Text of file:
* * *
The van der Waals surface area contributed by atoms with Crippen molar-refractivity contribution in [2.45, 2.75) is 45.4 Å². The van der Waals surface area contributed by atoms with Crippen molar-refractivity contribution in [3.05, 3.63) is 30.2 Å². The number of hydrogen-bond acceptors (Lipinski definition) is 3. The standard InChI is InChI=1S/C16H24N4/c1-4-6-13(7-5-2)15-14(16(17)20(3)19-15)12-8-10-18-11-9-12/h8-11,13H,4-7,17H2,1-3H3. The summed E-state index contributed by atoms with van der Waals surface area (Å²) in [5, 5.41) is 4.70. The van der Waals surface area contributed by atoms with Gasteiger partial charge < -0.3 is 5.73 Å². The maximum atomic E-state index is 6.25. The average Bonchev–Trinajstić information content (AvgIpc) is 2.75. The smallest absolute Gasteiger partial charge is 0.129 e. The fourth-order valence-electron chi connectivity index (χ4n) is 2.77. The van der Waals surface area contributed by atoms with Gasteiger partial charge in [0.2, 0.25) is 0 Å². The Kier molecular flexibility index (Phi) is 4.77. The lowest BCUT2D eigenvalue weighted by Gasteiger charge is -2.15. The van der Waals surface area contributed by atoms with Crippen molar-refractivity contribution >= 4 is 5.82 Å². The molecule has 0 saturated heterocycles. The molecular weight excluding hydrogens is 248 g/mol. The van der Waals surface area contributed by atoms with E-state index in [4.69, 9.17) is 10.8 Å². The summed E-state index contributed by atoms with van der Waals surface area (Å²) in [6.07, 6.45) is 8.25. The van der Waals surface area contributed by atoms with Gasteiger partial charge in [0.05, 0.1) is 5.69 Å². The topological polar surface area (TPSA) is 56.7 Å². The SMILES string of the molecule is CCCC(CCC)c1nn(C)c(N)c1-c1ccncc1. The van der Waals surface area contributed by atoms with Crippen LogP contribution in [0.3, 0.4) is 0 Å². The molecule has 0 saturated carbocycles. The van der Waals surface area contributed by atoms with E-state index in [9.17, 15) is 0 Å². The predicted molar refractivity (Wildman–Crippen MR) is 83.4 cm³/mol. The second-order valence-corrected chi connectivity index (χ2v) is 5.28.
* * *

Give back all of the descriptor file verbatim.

The van der Waals surface area contributed by atoms with Crippen molar-refractivity contribution in [2.45, 2.75) is 45.4 Å². The van der Waals surface area contributed by atoms with Crippen molar-refractivity contribution in [3.05, 3.63) is 30.2 Å². The number of hydrogen-bond acceptors (Lipinski definition) is 3. The standard InChI is InChI=1S/C16H24N4/c1-4-6-13(7-5-2)15-14(16(17)20(3)19-15)12-8-10-18-11-9-12/h8-11,13H,4-7,17H2,1-3H3. The summed E-state index contributed by atoms with van der Waals surface area (Å²) in [5, 5.41) is 4.70. The van der Waals surface area contributed by atoms with Gasteiger partial charge < -0.3 is 5.73 Å². The maximum atomic E-state index is 6.25. The average Bonchev–Trinajstić information content (AvgIpc) is 2.75. The smallest absolute Gasteiger partial charge is 0.129 e. The fourth-order valence-electron chi connectivity index (χ4n) is 2.77. The van der Waals surface area contributed by atoms with Gasteiger partial charge in [0.2, 0.25) is 0 Å². The Kier molecular flexibility index (Phi) is 4.77. The lowest BCUT2D eigenvalue weighted by Gasteiger charge is -2.15. The van der Waals surface area contributed by atoms with Crippen molar-refractivity contribution >= 4 is 5.82 Å². The molecule has 0 saturated heterocycles. The molecular weight excluding hydrogens is 248 g/mol. The van der Waals surface area contributed by atoms with E-state index in [4.69, 9.17) is 10.8 Å². The summed E-state index contributed by atoms with van der Waals surface area (Å²) in [6.07, 6.45) is 8.25. The van der Waals surface area contributed by atoms with Gasteiger partial charge in [0.05, 0.1) is 5.69 Å². The topological polar surface area (TPSA) is 56.7 Å². The SMILES string of the molecule is CCCC(CCC)c1nn(C)c(N)c1-c1ccncc1. The van der Waals surface area contributed by atoms with Crippen LogP contribution in [0.3, 0.4) is 0 Å². The molecule has 0 saturated carbocycles. The van der Waals surface area contributed by atoms with E-state index in [9.17, 15) is 0 Å². The predicted molar refractivity (Wildman–Crippen MR) is 83.4 cm³/mol. The second-order valence-corrected chi connectivity index (χ2v) is 5.28.